On behalf of the AFL-CIO, I urge you to oppose the Save American Workers Act (H.R. 3798). Far from “saving American workers,” this bill pairs temporary but real relief for one segment of workers with cuts in employers’ minimum obligations to their employees, threatening health coverage for millions.
The AFL-CIO opposes the mis-named “Cadillac” tax on health benefits. The purpose of this misguided tax was to compel cuts in health coverage and increases in out-of-pocket expenses so workers would use fewer medical services. As deductibles, copays and coinsurance skyrocket, however, the tax compounds a growing affordability problem for workers. Its repeal is long overdue, and we do not oppose its suspension.
However, H.R. 3798 cynically combines temporary relief from this tax with three cuts to the already limited employer obligation to contribute toward their employees’ health coverage. First, the bill places a temporary moratorium on any employer shared responsibility until 2019. Second, it permanently excludes millions of workers from any requirement that an employer contribute toward their coverage. It does this by restricting an employer’s obligation only to employees who work 40 or more hours per week on average, compared to 30 or more hours per week under current law. Third, it permanently exempts more employers from having to contribute toward any employee coverage regardless of how many hours per week any individual works. According to the Congressional Budget Office (CBO), trimming employers’ obligations to workers does provide a $35.7 billion tax windfall to corporations, which appears to be the main point of these provisions.
Employer shared responsibility is a central element of the Affordable Care Act’s (ACA’s) coverage expansion. The ACA was designed to build upon employment-based coverage, with employers expected to maintain their role in providing insurance. The shared responsibility provisions were also intended to check employers’ incentive to stop paying for their workers’ coverage and shift this cost to the government when employees then pick up marketplace coverage, paid for in part by premium tax credits and cost-sharing reduction subsidies. Weakening this obligation, as this bill does, will result in workers losing health coverage they get on the job.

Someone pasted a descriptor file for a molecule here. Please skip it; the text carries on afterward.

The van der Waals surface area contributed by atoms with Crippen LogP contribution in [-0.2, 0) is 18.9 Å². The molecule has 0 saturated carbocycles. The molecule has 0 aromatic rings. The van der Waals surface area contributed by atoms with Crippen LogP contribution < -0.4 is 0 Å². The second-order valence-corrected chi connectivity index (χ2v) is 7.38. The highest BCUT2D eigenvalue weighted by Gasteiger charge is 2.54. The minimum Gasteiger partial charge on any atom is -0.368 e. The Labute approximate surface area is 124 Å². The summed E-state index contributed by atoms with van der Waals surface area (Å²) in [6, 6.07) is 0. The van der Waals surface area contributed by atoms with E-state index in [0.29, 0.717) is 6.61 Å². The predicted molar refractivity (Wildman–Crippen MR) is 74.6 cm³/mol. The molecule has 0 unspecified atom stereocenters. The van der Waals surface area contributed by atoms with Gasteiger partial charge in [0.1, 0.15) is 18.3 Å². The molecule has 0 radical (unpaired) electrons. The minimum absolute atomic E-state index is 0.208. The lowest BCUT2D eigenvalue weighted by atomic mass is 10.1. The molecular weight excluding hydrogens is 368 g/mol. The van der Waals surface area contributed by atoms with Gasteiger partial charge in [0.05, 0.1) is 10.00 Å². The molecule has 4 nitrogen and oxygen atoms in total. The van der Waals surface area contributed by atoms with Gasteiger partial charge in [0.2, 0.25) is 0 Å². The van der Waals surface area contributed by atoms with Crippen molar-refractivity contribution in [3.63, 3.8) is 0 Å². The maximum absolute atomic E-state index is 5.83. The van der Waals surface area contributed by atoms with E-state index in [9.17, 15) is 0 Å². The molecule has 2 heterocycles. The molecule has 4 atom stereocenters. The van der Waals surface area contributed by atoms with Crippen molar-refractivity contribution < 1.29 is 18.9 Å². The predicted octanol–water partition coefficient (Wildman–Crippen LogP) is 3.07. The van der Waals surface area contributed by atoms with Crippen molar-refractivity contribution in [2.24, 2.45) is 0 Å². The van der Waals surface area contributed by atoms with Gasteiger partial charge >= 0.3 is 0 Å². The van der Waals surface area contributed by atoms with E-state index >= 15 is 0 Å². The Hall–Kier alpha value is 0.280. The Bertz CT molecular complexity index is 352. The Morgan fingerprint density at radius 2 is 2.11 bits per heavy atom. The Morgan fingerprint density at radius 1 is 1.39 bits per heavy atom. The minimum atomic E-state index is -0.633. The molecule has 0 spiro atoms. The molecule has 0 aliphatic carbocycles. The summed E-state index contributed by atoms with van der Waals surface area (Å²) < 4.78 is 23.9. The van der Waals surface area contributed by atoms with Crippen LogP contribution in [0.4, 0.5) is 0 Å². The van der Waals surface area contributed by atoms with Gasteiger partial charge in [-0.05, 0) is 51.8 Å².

In addition, changing the definition of full-time work from 30 hours a week to 40 would exacerbate the very problem that the legislation’s proponents claim they would fix. The bill’s supporters contend that employers are reducing workers’ weekly hours below 30 to avoid providing coverage (and certainly some have done so). However, as analyses from the UC Berkeley Center for Labor Research and Education and the Center for Budget and Policy Priorities have shown, a far greater number of workers are at risk of having their hours cut if the threshold for employer responsibility is moved to 40 hours. This provision also results in $8.8 billion in extra costs for the federal government as ACA marketplace subsidies support coverage for people who have been dropped from their employer’s insurance.
This legislation undermines employer shared responsibility under the ACA and the coverage expansion it supports, and it will harm workers who have their workplace health coverage taken away and their work hours cut. We urge you to vote against it.
William Samuel, Director
Government Affairs Department